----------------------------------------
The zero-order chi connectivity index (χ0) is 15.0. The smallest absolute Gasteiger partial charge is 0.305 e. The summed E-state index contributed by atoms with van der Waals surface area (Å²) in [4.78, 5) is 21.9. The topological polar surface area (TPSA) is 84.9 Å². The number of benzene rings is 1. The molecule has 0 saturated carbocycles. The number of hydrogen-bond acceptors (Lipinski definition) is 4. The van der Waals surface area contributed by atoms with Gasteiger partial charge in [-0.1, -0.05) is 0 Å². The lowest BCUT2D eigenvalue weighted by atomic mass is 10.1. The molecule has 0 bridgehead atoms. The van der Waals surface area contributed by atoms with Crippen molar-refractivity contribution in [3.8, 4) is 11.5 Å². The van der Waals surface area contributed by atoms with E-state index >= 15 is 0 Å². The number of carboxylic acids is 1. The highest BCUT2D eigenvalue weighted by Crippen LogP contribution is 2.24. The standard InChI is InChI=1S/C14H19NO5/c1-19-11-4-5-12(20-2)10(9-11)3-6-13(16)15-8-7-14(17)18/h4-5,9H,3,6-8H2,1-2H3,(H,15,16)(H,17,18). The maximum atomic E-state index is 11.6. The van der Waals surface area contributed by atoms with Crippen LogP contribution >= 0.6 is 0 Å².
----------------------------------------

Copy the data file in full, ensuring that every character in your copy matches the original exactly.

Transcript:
The zero-order chi connectivity index (χ0) is 15.0. The smallest absolute Gasteiger partial charge is 0.305 e. The summed E-state index contributed by atoms with van der Waals surface area (Å²) in [4.78, 5) is 21.9. The topological polar surface area (TPSA) is 84.9 Å². The number of benzene rings is 1. The molecule has 0 saturated carbocycles. The number of hydrogen-bond acceptors (Lipinski definition) is 4. The van der Waals surface area contributed by atoms with Gasteiger partial charge in [-0.1, -0.05) is 0 Å². The lowest BCUT2D eigenvalue weighted by atomic mass is 10.1. The molecule has 0 bridgehead atoms. The van der Waals surface area contributed by atoms with Crippen molar-refractivity contribution in [3.8, 4) is 11.5 Å². The van der Waals surface area contributed by atoms with E-state index >= 15 is 0 Å². The number of carboxylic acids is 1. The highest BCUT2D eigenvalue weighted by Crippen LogP contribution is 2.24. The standard InChI is InChI=1S/C14H19NO5/c1-19-11-4-5-12(20-2)10(9-11)3-6-13(16)15-8-7-14(17)18/h4-5,9H,3,6-8H2,1-2H3,(H,15,16)(H,17,18). The maximum atomic E-state index is 11.6. The van der Waals surface area contributed by atoms with Crippen LogP contribution >= 0.6 is 0 Å².